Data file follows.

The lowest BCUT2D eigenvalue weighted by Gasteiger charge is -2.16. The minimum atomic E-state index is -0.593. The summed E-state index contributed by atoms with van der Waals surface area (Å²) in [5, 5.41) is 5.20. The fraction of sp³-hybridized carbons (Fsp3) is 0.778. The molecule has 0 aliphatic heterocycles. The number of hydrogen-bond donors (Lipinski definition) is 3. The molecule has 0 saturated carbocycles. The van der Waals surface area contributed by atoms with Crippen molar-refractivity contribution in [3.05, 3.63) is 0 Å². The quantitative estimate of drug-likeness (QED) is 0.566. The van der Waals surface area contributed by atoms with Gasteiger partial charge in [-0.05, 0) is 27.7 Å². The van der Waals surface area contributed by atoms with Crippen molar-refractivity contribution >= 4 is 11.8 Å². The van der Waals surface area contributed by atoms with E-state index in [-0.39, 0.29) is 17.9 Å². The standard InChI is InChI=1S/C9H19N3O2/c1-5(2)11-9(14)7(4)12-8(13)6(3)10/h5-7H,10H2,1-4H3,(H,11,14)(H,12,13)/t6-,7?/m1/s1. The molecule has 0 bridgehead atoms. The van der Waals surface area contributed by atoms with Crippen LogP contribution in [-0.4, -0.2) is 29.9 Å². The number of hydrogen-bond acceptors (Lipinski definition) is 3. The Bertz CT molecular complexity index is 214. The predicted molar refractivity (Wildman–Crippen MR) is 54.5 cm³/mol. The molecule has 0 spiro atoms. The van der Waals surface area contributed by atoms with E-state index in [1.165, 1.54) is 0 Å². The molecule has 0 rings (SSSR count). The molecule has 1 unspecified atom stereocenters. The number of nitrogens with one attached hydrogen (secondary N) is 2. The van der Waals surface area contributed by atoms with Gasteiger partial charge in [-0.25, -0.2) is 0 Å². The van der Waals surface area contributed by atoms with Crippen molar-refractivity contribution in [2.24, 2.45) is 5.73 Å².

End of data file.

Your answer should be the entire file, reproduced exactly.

The lowest BCUT2D eigenvalue weighted by Gasteiger charge is -2.16. The minimum atomic E-state index is -0.593. The summed E-state index contributed by atoms with van der Waals surface area (Å²) in [5, 5.41) is 5.20. The fraction of sp³-hybridized carbons (Fsp3) is 0.778. The molecule has 0 aliphatic heterocycles. The number of hydrogen-bond donors (Lipinski definition) is 3. The molecule has 0 saturated carbocycles. The van der Waals surface area contributed by atoms with Crippen molar-refractivity contribution in [3.05, 3.63) is 0 Å². The quantitative estimate of drug-likeness (QED) is 0.566. The van der Waals surface area contributed by atoms with Gasteiger partial charge in [-0.05, 0) is 27.7 Å². The van der Waals surface area contributed by atoms with Crippen molar-refractivity contribution >= 4 is 11.8 Å². The van der Waals surface area contributed by atoms with E-state index in [-0.39, 0.29) is 17.9 Å². The standard InChI is InChI=1S/C9H19N3O2/c1-5(2)11-9(14)7(4)12-8(13)6(3)10/h5-7H,10H2,1-4H3,(H,11,14)(H,12,13)/t6-,7?/m1/s1. The molecule has 0 bridgehead atoms. The van der Waals surface area contributed by atoms with Crippen LogP contribution in [-0.4, -0.2) is 29.9 Å². The number of hydrogen-bond acceptors (Lipinski definition) is 3. The Bertz CT molecular complexity index is 214. The predicted molar refractivity (Wildman–Crippen MR) is 54.5 cm³/mol. The molecule has 0 spiro atoms. The van der Waals surface area contributed by atoms with E-state index in [1.165, 1.54) is 0 Å². The molecule has 0 rings (SSSR count). The molecule has 1 unspecified atom stereocenters. The number of nitrogens with one attached hydrogen (secondary N) is 2. The van der Waals surface area contributed by atoms with Gasteiger partial charge in [-0.25, -0.2) is 0 Å². The van der Waals surface area contributed by atoms with Crippen molar-refractivity contribution in [2.24, 2.45) is 5.73 Å².